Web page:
Monday, June 12, 2006

Raza Acquires AMD's "Alchemy" MIPS-based Processors

Raza Microelectronics (RMI), a start-up specializing in high-performance silicon for networking platforms, will acquire AMD's MIPS-based "Alchemy" processor product line. At the same time, AMD will become an investor in RMI. Financial terms were not disclosed.

The Alchemy product family from AMD consists of a portfolio of processors that are designed to address customer needs for high-performance, low-power embedded solutions. The technologies offered in the Alchemy processor line cover a wide range of applications targeted at multimedia, access and computing devices as well as growth opportunities in the communications and consumer markets.

The companies said the deal was part of a broad strategic agreement to cooperate in a number of different areas, including the recently announced "Torrenza" platform.

AMD's "Torrenza" is an open, x86 platform that leverages the Direct Connect Architecture and HyperTransport capabilities of the AMD64 architecture to enable other processor and hardware providers to innovate within a common ecosystem. AMD hopes "Torrenza" will enable a global innovation community to develop and deploy application-specific co-processors to work alongside AMD processors in multi-socket systems. The first phase of "Torrenza" enabled partner silicon chipsets. The next phase will entail licensing of coherent HyperTransport to members of a global ecosystem.


  • In April 2006, Raza Microelectronics, a start-up based in Cupertino, California, closed a $20 million round of financing to support is work in high-performance silicon for packet processing applications. The company's XLR and Orion processor families are complex, highly-integrated designs incorporating hundreds of millions of transistors and built on leading-edge TSMC silicon process technologies.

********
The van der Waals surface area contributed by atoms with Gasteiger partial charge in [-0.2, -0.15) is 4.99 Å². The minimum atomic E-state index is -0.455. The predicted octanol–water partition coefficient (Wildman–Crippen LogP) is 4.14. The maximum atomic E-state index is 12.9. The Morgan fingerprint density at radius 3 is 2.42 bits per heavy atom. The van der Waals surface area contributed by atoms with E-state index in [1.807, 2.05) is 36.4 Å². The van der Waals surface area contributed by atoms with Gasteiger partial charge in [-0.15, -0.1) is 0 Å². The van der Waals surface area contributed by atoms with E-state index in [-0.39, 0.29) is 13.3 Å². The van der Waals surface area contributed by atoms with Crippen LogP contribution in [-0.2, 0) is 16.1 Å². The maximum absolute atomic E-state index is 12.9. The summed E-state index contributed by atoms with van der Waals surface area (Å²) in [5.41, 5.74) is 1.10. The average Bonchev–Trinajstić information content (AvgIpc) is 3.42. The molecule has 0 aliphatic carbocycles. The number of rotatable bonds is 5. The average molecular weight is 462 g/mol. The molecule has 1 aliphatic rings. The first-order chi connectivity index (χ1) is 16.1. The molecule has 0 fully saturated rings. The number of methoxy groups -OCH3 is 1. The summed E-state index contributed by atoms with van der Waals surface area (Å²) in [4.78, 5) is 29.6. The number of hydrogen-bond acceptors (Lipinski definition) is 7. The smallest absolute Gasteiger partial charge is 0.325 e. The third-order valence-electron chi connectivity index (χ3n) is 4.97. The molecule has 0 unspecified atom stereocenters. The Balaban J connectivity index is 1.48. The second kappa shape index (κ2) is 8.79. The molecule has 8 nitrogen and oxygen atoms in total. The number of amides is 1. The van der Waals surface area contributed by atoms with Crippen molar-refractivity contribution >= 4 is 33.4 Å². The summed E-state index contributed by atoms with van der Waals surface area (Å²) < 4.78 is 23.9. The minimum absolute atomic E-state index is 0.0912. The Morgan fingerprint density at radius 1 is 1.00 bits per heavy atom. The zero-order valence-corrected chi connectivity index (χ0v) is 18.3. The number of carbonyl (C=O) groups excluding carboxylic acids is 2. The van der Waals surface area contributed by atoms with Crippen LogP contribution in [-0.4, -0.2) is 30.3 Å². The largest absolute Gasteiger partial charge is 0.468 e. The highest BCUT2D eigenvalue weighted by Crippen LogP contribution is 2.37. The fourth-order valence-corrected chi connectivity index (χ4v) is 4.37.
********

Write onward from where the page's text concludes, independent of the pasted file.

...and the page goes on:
• li>RMI's XLR Thread Processor, which incorporates 333 million transistors on 90nm CMOS technology, is a general purpose processor designed for network appliances, such as advanced firewalls, IDS, VPN boxes, intelligent switches and other edge applications. Significantly, the chip incorporates 8 MIPS64 CPU cores at up to 1.5GHz, each with 4 threads. This enables a single device to run 32 simultaneous instances of Linux. To support its high-performance threaded architecture, the XLR processor incorporates large Level-2 caches, full speed high throughput interconnects, networking accelerators, security acceleration and an interchip messaging complex. RMI said it is able to run 32-way Linux on the device.

  • RMI's Orion Intelligent Access Processor, which utilizes 180 million transistors on 130nm CMOS technology, is positioned as a "line-card on a chip." The integrated Orion chip is designed to serve as a Packet Processor Engine, a Traffic Management Engine, and a SONET/SDH Processor Engine. By combining Ethernet/MPLS/VPLS packet processing with next-gen SONET/SDH capabilities, the device could be used in range of network aggregation platforms, including customer-located equipment (CLEs or pizza boxes), micro-MSPPs, and Ethernet/MPLS line cards in IP DSLAMs. The design leverages Ethernet as a universal client interface while providing simultaneous support for legacy T1/E1 or T3/E3 delivered services.

  • Raza Microelectronics was founded by Atiq Raza, who is also the founder, chairman and CEO of Foundries Holdings, Inc. (formerly Raza Foundries). Previously, Mr. Raza was President and COO of Advanced Micro Devices (AMD). At AMD, Raza oversaw the development of AMD's processor roadmap and brought the AMD-K6 and Athlon family of processor products to the market. Before that, he headed NexGen, which was acquired by AMD in January 1996.

  • In August 2003, Raza Microelectronics acquired SandCraft, which designed high-performance MIPS64 microprocessors for the communications, network storage and office automation markets.

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